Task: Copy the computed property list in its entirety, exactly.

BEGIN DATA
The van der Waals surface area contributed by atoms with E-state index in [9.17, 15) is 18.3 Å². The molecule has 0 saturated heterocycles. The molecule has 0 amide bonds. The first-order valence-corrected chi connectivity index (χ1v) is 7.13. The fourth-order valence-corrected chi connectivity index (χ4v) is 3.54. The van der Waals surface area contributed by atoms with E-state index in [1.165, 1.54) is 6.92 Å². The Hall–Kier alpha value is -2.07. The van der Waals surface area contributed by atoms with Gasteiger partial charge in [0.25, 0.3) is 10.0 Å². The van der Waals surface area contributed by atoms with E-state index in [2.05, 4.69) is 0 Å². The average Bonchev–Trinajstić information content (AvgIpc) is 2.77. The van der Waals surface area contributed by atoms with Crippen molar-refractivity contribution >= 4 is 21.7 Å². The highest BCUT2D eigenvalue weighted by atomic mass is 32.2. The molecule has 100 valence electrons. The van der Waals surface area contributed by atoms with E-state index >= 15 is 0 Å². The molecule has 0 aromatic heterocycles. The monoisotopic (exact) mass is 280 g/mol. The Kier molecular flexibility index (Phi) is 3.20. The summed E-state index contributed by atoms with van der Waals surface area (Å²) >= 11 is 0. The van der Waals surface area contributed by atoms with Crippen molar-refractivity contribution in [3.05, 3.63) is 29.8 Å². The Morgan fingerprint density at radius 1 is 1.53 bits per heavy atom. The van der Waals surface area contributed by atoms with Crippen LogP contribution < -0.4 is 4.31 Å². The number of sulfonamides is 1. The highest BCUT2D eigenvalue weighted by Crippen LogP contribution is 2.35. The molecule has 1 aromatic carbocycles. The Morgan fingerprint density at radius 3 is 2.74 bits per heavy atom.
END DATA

The van der Waals surface area contributed by atoms with E-state index in [9.17, 15) is 18.3 Å². The molecule has 0 saturated heterocycles. The molecule has 0 amide bonds. The first-order valence-corrected chi connectivity index (χ1v) is 7.13. The fourth-order valence-corrected chi connectivity index (χ4v) is 3.54. The van der Waals surface area contributed by atoms with E-state index in [1.165, 1.54) is 6.92 Å². The Hall–Kier alpha value is -2.07. The van der Waals surface area contributed by atoms with Gasteiger partial charge in [0.25, 0.3) is 10.0 Å². The van der Waals surface area contributed by atoms with E-state index in [2.05, 4.69) is 0 Å². The average Bonchev–Trinajstić information content (AvgIpc) is 2.77. The van der Waals surface area contributed by atoms with Crippen molar-refractivity contribution >= 4 is 21.7 Å². The highest BCUT2D eigenvalue weighted by atomic mass is 32.2. The molecule has 100 valence electrons. The van der Waals surface area contributed by atoms with E-state index >= 15 is 0 Å². The molecule has 0 aromatic heterocycles. The monoisotopic (exact) mass is 280 g/mol. The Kier molecular flexibility index (Phi) is 3.20. The summed E-state index contributed by atoms with van der Waals surface area (Å²) >= 11 is 0. The van der Waals surface area contributed by atoms with Crippen molar-refractivity contribution in [3.05, 3.63) is 29.8 Å². The Morgan fingerprint density at radius 1 is 1.53 bits per heavy atom. The van der Waals surface area contributed by atoms with Crippen LogP contribution < -0.4 is 4.31 Å². The number of sulfonamides is 1. The highest BCUT2D eigenvalue weighted by Crippen LogP contribution is 2.35. The molecule has 1 aromatic carbocycles. The Morgan fingerprint density at radius 3 is 2.74 bits per heavy atom.